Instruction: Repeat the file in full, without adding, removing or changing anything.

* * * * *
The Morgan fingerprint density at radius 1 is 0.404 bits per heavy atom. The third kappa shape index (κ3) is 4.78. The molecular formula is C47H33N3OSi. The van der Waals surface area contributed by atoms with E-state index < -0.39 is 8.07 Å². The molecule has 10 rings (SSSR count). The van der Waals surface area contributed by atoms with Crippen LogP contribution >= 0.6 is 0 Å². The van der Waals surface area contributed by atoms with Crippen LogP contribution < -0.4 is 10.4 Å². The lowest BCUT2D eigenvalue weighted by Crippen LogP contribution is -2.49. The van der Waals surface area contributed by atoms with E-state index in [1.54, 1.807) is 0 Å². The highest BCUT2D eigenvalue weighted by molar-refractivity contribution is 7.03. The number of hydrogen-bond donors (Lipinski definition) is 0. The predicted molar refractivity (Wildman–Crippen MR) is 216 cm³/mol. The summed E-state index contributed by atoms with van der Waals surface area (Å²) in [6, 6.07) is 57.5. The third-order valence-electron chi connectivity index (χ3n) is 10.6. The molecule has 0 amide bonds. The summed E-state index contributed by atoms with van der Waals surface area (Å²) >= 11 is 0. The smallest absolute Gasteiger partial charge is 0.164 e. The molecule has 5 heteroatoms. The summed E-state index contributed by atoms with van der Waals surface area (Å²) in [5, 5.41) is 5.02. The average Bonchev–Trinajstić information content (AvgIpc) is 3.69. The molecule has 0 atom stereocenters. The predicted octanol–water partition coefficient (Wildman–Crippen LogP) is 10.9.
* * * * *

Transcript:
The Morgan fingerprint density at radius 1 is 0.404 bits per heavy atom. The third kappa shape index (κ3) is 4.78. The molecular formula is C47H33N3OSi. The van der Waals surface area contributed by atoms with E-state index < -0.39 is 8.07 Å². The molecule has 10 rings (SSSR count). The van der Waals surface area contributed by atoms with Crippen LogP contribution >= 0.6 is 0 Å². The van der Waals surface area contributed by atoms with Crippen LogP contribution < -0.4 is 10.4 Å². The lowest BCUT2D eigenvalue weighted by Crippen LogP contribution is -2.49. The van der Waals surface area contributed by atoms with E-state index in [1.54, 1.807) is 0 Å². The highest BCUT2D eigenvalue weighted by molar-refractivity contribution is 7.03. The number of hydrogen-bond donors (Lipinski definition) is 0. The predicted molar refractivity (Wildman–Crippen MR) is 216 cm³/mol. The summed E-state index contributed by atoms with van der Waals surface area (Å²) in [6, 6.07) is 57.5. The third-order valence-electron chi connectivity index (χ3n) is 10.6. The molecule has 0 amide bonds. The summed E-state index contributed by atoms with van der Waals surface area (Å²) >= 11 is 0. The smallest absolute Gasteiger partial charge is 0.164 e. The molecule has 5 heteroatoms. The summed E-state index contributed by atoms with van der Waals surface area (Å²) in [5, 5.41) is 5.02. The average Bonchev–Trinajstić information content (AvgIpc) is 3.69. The molecule has 0 atom stereocenters. The predicted octanol–water partition coefficient (Wildman–Crippen LogP) is 10.9.